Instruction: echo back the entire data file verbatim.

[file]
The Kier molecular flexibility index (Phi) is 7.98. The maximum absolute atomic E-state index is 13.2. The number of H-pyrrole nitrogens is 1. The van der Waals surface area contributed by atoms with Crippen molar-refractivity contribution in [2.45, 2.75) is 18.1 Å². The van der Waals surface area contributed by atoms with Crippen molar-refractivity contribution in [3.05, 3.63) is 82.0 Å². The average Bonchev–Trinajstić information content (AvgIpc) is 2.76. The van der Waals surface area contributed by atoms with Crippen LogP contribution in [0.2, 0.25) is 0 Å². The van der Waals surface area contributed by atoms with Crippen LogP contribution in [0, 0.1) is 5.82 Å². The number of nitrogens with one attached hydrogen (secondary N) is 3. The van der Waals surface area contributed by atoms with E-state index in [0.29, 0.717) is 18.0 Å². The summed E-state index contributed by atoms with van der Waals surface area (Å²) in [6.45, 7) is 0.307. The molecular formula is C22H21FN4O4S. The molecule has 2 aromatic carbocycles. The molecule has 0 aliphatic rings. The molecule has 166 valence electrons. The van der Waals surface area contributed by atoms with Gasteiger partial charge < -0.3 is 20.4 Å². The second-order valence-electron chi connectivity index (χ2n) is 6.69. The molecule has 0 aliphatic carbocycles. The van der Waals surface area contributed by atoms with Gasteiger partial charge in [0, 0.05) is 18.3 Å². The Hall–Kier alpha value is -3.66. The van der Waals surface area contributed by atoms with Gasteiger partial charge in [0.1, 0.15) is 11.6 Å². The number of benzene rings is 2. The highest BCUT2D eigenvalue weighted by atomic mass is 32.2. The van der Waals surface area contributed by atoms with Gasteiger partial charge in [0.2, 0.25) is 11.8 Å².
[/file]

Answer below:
The Kier molecular flexibility index (Phi) is 7.98. The maximum absolute atomic E-state index is 13.2. The number of H-pyrrole nitrogens is 1. The van der Waals surface area contributed by atoms with Crippen molar-refractivity contribution in [2.45, 2.75) is 18.1 Å². The van der Waals surface area contributed by atoms with Crippen molar-refractivity contribution in [3.05, 3.63) is 82.0 Å². The average Bonchev–Trinajstić information content (AvgIpc) is 2.76. The van der Waals surface area contributed by atoms with Crippen LogP contribution in [0.2, 0.25) is 0 Å². The van der Waals surface area contributed by atoms with Crippen LogP contribution in [0, 0.1) is 5.82 Å². The number of nitrogens with one attached hydrogen (secondary N) is 3. The van der Waals surface area contributed by atoms with E-state index in [0.29, 0.717) is 18.0 Å². The summed E-state index contributed by atoms with van der Waals surface area (Å²) in [6.45, 7) is 0.307. The molecular formula is C22H21FN4O4S. The molecule has 2 aromatic carbocycles. The molecule has 0 aliphatic rings. The molecule has 166 valence electrons. The van der Waals surface area contributed by atoms with Gasteiger partial charge < -0.3 is 20.4 Å². The second-order valence-electron chi connectivity index (χ2n) is 6.69. The molecule has 0 aliphatic carbocycles. The van der Waals surface area contributed by atoms with Gasteiger partial charge in [0, 0.05) is 18.3 Å². The Hall–Kier alpha value is -3.66. The van der Waals surface area contributed by atoms with Gasteiger partial charge in [0.1, 0.15) is 11.6 Å². The number of benzene rings is 2. The highest BCUT2D eigenvalue weighted by atomic mass is 32.2. The van der Waals surface area contributed by atoms with Gasteiger partial charge in [0.2, 0.25) is 11.8 Å².